RSS can sing and dance too
Little exists on the other side of the RSS that even those who obsessively track it, if only to find fault with the organisation – have not heard of their music band.
- Total Shares
The RSS insists that it is a cultural organisation while its detractors insist it isn’t and has all sorts of schemes for rashtra (national) domination under its black paper boat style cap. So when I was invited to a performance by their band, I was intrigued. I checked with the usual Rashtriya Swayamsevak Sangh (RSS) baiters in my circle and no one had heard of it. So little exists on the other side of the RSS that even those who obsessively track it, if only to find fault with the organisation – have not heard of the band. “But it has been around since 1927 and every Dussehra across the country the band steps out in their local areas, outfitted in their signature khakhi shorts and white shirts and marches to the tune of ragas composed by them,” Rahul a young swayamsevak tells me. If there's one thing the RSS is aware of — it’s what they call the “misinformation” that abounds about them. For that, they must reach out to society — especially that urban set who reads the papers and its one-sided narratives and forms an adverse opinion.
The anniversary of the martyrdom of Guru Tegh Bahadur served as an ideal opportunity to acknowledge their debt as Hindus for the protection he offered them and his ultimate sacrifice, Narendra explains as we stand by the marching band. In the RSS people are known by their first name alone, to ward off any distinction between people based on caste. The band playing today comprises 108 members and is an assortment of lawyers, doctors, chartered accountants, school children and so forth. The uniform remains the same, even in the cold winter air. When you speak to them, they emphasise on the demographic range of their band members, to stress that as an organisation they are spread across all sections of society – educated, young, etc. It is tough work being in the band, there is daily practice and it’s competitive. To play at this event, there was a selection and only the best were included.
The band comprises bass drums, symbols, flutes, saxophones and the triangle giving the arrangement an orchestral lilt. Today is a big day, it’s Sunday morning at Connaught Place (CP) and while this is a commemoration of Guru Tegh Bahadur, it is also a time to create an impression. And they do so when they walk in an organised file from Baba Kharak Singh Marg to Central Park in the inner CP Circle. People line the streets as they march by — looking on in rapt attention. This is the first time the RSS has ever been at Raahgiri. There are the Zumba dancers and yoga enthusiasts who perform to music on a Bollywood dance stage. As the band marches by, a young woman atop the stage is dancing to the song “Lovely” from the film Happy New Year. It’s all a little incongruous and yet it seems to come together. People start falling in line behind the band. An older aunty enjoys the music while walking along and says: “Ek cheez acchi hui Modiji ko vote karke, yeh log to aa gaye.” That remains a debatable point. A four-year-old boy salutes the passing band. Is this a recruitment drive? No, they tell me, numbers have swelled since the election win and if anyone is interested, they can come to the shakha. But yes, they do want to engage with people.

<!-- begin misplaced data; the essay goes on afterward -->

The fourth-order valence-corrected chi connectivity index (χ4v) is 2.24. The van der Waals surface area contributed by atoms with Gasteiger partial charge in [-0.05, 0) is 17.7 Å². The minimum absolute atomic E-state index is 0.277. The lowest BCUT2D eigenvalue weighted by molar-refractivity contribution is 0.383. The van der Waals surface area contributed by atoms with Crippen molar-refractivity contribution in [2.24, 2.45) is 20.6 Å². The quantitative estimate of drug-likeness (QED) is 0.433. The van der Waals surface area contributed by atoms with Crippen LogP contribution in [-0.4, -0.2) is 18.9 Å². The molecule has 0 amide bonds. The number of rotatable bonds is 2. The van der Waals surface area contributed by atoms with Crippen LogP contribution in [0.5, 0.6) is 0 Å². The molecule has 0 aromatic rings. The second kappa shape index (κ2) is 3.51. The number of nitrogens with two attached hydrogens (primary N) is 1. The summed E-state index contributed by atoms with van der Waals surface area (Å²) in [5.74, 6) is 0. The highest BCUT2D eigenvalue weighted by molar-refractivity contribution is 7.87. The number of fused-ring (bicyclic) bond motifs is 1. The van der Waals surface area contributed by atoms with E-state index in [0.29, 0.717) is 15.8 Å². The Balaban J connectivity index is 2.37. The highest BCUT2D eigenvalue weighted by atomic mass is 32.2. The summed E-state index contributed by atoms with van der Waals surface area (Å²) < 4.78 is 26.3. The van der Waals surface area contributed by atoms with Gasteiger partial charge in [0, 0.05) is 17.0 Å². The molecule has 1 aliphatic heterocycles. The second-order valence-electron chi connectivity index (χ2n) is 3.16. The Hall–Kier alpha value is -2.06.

I meet Gaurav Verma and his cousin Abhay who have come to Raahgiri since it’s a “phukrey” spot (hangout space) and am captivated by the band. I start chatting with them and it’s a comedy of errors when they assume I am a recruiter for the RSS. I tell them there are no women in the RSS and I’m only there as an observer. Nattily dressed in trainers and a leopard skin head band, they came to “hang out” and you can see why — the venue looks like a college fest. Never mind the Hare Krishnas who along with a gaggle of enthused new converts or revellers around them are jumping up and down at one spot. It’s all a celebration. Gaurav tells me, he doesn’t know much about the RSS. Then, he leans into me and says, “They run the country, you know? I hope you don’t mind, are you a BJP girl?” I assure him I’m no one’s girl. He tells me quite a few of his friends have joined the RSS after the elections but some have left as well. “It’s disciplined,” he groans, adding: “If you have to be somewhere at 6 am and are late, they won’t let you in. But its good, they care about the nation.” The music is melodious and their compositions based on ragas like Shivranjani and Son Bhadra are performed to much appreciation. Despite the many distractions at the venue, the band has a large audience. I make my way back to my car, saying good bye to my new friends who tell me I should stick around till noon when the action really picks up. But my work is done.
At the parking lot, two RSS members in their 60s are shepherding the traffic — the slightly younger one has taken a seat and is apologetic since his senior is out on the main road, but he’s just had knee surgery and needs a rest every once in a while. “These are our values”, he tells me, “respect for elders, it’s what we stand for, it’s a way of life — that and nation first.”
The other side of Sangh
1.) In the RSS, people are known by their first name alone, to ward off any distinction between people based on caste.
2.) The band comprises 108 members and is an assortment of lawyers, doctors, chartered accountants, school children and so forth.
3.) The uniform remains the same, even in the cold winter air.
4.) The band comprises bass drums, symbols, flutes, saxophones and the triangle giving the arrangement an orchestral lilt.
5.) The music is melodious and their compositions based on ragas like Shivranjani and Son Bhadra are performed to much appreciation.